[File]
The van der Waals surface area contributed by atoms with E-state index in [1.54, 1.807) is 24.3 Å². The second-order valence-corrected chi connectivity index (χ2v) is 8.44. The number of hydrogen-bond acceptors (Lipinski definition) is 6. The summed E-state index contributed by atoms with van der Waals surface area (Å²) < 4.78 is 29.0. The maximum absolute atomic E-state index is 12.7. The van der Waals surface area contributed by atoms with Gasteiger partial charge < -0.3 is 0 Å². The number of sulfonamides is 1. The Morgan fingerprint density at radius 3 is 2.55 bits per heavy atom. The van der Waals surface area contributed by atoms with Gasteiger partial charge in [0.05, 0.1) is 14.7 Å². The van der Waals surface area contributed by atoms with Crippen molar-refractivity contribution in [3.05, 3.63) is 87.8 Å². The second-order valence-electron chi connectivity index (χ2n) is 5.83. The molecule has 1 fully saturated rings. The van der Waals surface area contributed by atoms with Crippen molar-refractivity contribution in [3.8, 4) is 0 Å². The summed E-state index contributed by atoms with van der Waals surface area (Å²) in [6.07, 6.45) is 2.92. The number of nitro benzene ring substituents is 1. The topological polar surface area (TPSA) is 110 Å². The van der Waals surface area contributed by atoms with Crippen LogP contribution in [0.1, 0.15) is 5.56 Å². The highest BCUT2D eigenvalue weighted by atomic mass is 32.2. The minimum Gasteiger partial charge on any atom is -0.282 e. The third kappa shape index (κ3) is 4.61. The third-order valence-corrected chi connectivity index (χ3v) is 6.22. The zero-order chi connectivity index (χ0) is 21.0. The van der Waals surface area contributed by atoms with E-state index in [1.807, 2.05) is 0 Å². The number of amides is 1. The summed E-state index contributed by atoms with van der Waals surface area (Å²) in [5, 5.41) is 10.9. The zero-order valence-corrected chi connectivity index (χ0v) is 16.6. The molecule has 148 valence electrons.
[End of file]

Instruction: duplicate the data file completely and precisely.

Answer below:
The van der Waals surface area contributed by atoms with E-state index in [1.54, 1.807) is 24.3 Å². The second-order valence-corrected chi connectivity index (χ2v) is 8.44. The number of hydrogen-bond acceptors (Lipinski definition) is 6. The summed E-state index contributed by atoms with van der Waals surface area (Å²) < 4.78 is 29.0. The maximum absolute atomic E-state index is 12.7. The van der Waals surface area contributed by atoms with Gasteiger partial charge < -0.3 is 0 Å². The number of sulfonamides is 1. The Morgan fingerprint density at radius 3 is 2.55 bits per heavy atom. The van der Waals surface area contributed by atoms with Gasteiger partial charge in [0.05, 0.1) is 14.7 Å². The van der Waals surface area contributed by atoms with Crippen molar-refractivity contribution in [3.05, 3.63) is 87.8 Å². The second-order valence-electron chi connectivity index (χ2n) is 5.83. The molecule has 1 fully saturated rings. The van der Waals surface area contributed by atoms with Crippen molar-refractivity contribution in [3.8, 4) is 0 Å². The summed E-state index contributed by atoms with van der Waals surface area (Å²) in [6.07, 6.45) is 2.92. The number of nitro benzene ring substituents is 1. The topological polar surface area (TPSA) is 110 Å². The van der Waals surface area contributed by atoms with Crippen LogP contribution in [0.1, 0.15) is 5.56 Å². The highest BCUT2D eigenvalue weighted by atomic mass is 32.2. The minimum Gasteiger partial charge on any atom is -0.282 e. The third kappa shape index (κ3) is 4.61. The third-order valence-corrected chi connectivity index (χ3v) is 6.22. The zero-order chi connectivity index (χ0) is 21.0. The van der Waals surface area contributed by atoms with E-state index in [1.807, 2.05) is 0 Å². The number of amides is 1. The summed E-state index contributed by atoms with van der Waals surface area (Å²) in [5, 5.41) is 10.9. The zero-order valence-corrected chi connectivity index (χ0v) is 16.6. The molecule has 148 valence electrons.